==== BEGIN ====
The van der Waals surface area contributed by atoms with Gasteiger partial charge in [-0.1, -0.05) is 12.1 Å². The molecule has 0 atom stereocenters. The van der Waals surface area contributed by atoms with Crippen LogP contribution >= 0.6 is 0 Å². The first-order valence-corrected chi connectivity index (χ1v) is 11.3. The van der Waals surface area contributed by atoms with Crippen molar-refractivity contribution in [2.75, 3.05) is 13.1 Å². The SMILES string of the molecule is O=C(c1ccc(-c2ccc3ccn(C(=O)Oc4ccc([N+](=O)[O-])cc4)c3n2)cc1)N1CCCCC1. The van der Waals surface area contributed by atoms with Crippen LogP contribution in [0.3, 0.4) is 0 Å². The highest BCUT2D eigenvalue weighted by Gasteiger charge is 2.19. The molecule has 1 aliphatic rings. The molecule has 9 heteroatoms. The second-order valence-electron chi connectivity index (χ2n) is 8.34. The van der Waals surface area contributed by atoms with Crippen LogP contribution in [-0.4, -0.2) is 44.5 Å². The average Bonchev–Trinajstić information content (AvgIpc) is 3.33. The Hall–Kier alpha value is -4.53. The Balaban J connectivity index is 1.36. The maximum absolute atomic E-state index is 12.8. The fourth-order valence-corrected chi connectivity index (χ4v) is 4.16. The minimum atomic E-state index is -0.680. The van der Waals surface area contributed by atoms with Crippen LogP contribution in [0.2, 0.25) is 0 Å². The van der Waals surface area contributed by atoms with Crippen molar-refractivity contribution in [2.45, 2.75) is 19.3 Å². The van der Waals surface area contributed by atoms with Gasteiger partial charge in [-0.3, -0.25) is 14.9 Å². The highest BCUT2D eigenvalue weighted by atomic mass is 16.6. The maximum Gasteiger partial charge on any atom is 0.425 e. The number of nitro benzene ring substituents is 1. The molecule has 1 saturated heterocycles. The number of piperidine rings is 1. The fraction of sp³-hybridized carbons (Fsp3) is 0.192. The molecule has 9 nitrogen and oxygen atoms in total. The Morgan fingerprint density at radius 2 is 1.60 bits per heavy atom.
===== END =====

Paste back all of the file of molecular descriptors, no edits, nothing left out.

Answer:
The van der Waals surface area contributed by atoms with Gasteiger partial charge in [-0.1, -0.05) is 12.1 Å². The molecule has 0 atom stereocenters. The van der Waals surface area contributed by atoms with Crippen LogP contribution >= 0.6 is 0 Å². The first-order valence-corrected chi connectivity index (χ1v) is 11.3. The van der Waals surface area contributed by atoms with Crippen molar-refractivity contribution in [2.75, 3.05) is 13.1 Å². The SMILES string of the molecule is O=C(c1ccc(-c2ccc3ccn(C(=O)Oc4ccc([N+](=O)[O-])cc4)c3n2)cc1)N1CCCCC1. The van der Waals surface area contributed by atoms with Crippen LogP contribution in [0.3, 0.4) is 0 Å². The highest BCUT2D eigenvalue weighted by Gasteiger charge is 2.19. The molecule has 1 aliphatic rings. The molecule has 9 heteroatoms. The second-order valence-electron chi connectivity index (χ2n) is 8.34. The van der Waals surface area contributed by atoms with Crippen LogP contribution in [-0.4, -0.2) is 44.5 Å². The average Bonchev–Trinajstić information content (AvgIpc) is 3.33. The Hall–Kier alpha value is -4.53. The Balaban J connectivity index is 1.36. The maximum absolute atomic E-state index is 12.8. The fourth-order valence-corrected chi connectivity index (χ4v) is 4.16. The minimum atomic E-state index is -0.680. The van der Waals surface area contributed by atoms with Crippen LogP contribution in [0.2, 0.25) is 0 Å². The van der Waals surface area contributed by atoms with Crippen molar-refractivity contribution in [2.45, 2.75) is 19.3 Å². The van der Waals surface area contributed by atoms with Gasteiger partial charge in [-0.3, -0.25) is 14.9 Å². The highest BCUT2D eigenvalue weighted by atomic mass is 16.6. The maximum Gasteiger partial charge on any atom is 0.425 e. The number of nitro benzene ring substituents is 1. The molecule has 1 saturated heterocycles. The number of piperidine rings is 1. The fraction of sp³-hybridized carbons (Fsp3) is 0.192. The molecule has 9 nitrogen and oxygen atoms in total. The Morgan fingerprint density at radius 2 is 1.60 bits per heavy atom.